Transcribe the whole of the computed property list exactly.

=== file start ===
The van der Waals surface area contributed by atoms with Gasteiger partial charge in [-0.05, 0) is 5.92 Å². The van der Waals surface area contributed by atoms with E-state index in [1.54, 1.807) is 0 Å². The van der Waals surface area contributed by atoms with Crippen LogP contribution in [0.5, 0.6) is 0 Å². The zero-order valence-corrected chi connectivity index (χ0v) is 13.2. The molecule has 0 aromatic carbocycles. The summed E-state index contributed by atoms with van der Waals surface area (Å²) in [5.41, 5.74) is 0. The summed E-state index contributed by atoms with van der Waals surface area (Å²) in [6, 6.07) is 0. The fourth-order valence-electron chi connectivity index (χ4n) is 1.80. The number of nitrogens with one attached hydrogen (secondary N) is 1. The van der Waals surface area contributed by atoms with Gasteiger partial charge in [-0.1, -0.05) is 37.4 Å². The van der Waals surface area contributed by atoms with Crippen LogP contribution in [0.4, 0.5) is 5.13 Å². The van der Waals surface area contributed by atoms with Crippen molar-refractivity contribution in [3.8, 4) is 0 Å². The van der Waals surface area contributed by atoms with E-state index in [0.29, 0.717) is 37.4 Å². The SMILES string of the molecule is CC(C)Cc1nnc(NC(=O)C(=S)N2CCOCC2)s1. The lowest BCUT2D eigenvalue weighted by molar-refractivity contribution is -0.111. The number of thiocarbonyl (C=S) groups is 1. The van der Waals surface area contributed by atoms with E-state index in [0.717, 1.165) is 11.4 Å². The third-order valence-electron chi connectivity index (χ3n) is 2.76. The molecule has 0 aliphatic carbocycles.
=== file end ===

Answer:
The van der Waals surface area contributed by atoms with Gasteiger partial charge in [-0.05, 0) is 5.92 Å². The van der Waals surface area contributed by atoms with E-state index in [1.54, 1.807) is 0 Å². The van der Waals surface area contributed by atoms with Crippen LogP contribution in [0.5, 0.6) is 0 Å². The zero-order valence-corrected chi connectivity index (χ0v) is 13.2. The molecule has 0 aromatic carbocycles. The summed E-state index contributed by atoms with van der Waals surface area (Å²) in [5.41, 5.74) is 0. The summed E-state index contributed by atoms with van der Waals surface area (Å²) in [6, 6.07) is 0. The fourth-order valence-electron chi connectivity index (χ4n) is 1.80. The number of nitrogens with one attached hydrogen (secondary N) is 1. The van der Waals surface area contributed by atoms with Gasteiger partial charge in [-0.1, -0.05) is 37.4 Å². The van der Waals surface area contributed by atoms with Crippen LogP contribution in [0.4, 0.5) is 5.13 Å². The van der Waals surface area contributed by atoms with Crippen molar-refractivity contribution in [3.8, 4) is 0 Å². The van der Waals surface area contributed by atoms with E-state index in [0.29, 0.717) is 37.4 Å². The SMILES string of the molecule is CC(C)Cc1nnc(NC(=O)C(=S)N2CCOCC2)s1. The lowest BCUT2D eigenvalue weighted by molar-refractivity contribution is -0.111. The number of thiocarbonyl (C=S) groups is 1. The van der Waals surface area contributed by atoms with E-state index in [0.717, 1.165) is 11.4 Å². The third-order valence-electron chi connectivity index (χ3n) is 2.76. The molecule has 0 aliphatic carbocycles.